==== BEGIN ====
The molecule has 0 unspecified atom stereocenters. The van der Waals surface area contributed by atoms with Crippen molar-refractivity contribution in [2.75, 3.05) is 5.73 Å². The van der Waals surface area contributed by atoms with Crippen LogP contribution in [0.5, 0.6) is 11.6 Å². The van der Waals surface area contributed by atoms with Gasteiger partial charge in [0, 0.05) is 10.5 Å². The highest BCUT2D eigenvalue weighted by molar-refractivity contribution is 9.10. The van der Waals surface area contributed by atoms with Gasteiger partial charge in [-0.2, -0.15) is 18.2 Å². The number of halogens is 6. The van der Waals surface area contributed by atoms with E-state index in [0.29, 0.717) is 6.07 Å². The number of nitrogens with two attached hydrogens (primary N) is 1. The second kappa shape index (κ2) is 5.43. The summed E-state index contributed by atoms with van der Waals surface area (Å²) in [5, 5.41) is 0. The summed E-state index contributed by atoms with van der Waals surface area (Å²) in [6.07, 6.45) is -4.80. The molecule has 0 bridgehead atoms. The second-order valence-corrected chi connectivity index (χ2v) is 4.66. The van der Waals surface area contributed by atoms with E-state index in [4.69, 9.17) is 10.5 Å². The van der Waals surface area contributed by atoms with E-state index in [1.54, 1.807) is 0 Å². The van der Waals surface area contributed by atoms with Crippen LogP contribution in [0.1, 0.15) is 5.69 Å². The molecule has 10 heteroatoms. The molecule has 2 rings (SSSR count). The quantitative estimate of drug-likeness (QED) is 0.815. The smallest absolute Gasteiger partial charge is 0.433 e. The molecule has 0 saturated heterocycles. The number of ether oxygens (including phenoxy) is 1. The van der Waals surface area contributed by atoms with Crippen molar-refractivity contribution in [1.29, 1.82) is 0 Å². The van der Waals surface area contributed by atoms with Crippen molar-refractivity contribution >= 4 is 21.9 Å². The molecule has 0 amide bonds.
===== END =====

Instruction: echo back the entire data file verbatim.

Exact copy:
The molecule has 0 unspecified atom stereocenters. The van der Waals surface area contributed by atoms with Crippen molar-refractivity contribution in [2.75, 3.05) is 5.73 Å². The van der Waals surface area contributed by atoms with Crippen LogP contribution in [0.5, 0.6) is 11.6 Å². The van der Waals surface area contributed by atoms with Gasteiger partial charge in [0, 0.05) is 10.5 Å². The highest BCUT2D eigenvalue weighted by molar-refractivity contribution is 9.10. The van der Waals surface area contributed by atoms with Gasteiger partial charge in [-0.2, -0.15) is 18.2 Å². The number of halogens is 6. The van der Waals surface area contributed by atoms with E-state index in [0.29, 0.717) is 6.07 Å². The number of nitrogens with two attached hydrogens (primary N) is 1. The second kappa shape index (κ2) is 5.43. The summed E-state index contributed by atoms with van der Waals surface area (Å²) in [5, 5.41) is 0. The summed E-state index contributed by atoms with van der Waals surface area (Å²) in [6.07, 6.45) is -4.80. The molecule has 0 bridgehead atoms. The second-order valence-corrected chi connectivity index (χ2v) is 4.66. The van der Waals surface area contributed by atoms with E-state index in [4.69, 9.17) is 10.5 Å². The van der Waals surface area contributed by atoms with E-state index in [1.54, 1.807) is 0 Å². The van der Waals surface area contributed by atoms with Crippen LogP contribution in [0.1, 0.15) is 5.69 Å². The molecule has 10 heteroatoms. The molecule has 2 rings (SSSR count). The quantitative estimate of drug-likeness (QED) is 0.815. The smallest absolute Gasteiger partial charge is 0.433 e. The molecule has 0 saturated heterocycles. The number of ether oxygens (including phenoxy) is 1. The van der Waals surface area contributed by atoms with Crippen molar-refractivity contribution in [1.29, 1.82) is 0 Å². The van der Waals surface area contributed by atoms with Crippen molar-refractivity contribution >= 4 is 21.9 Å². The molecule has 0 amide bonds.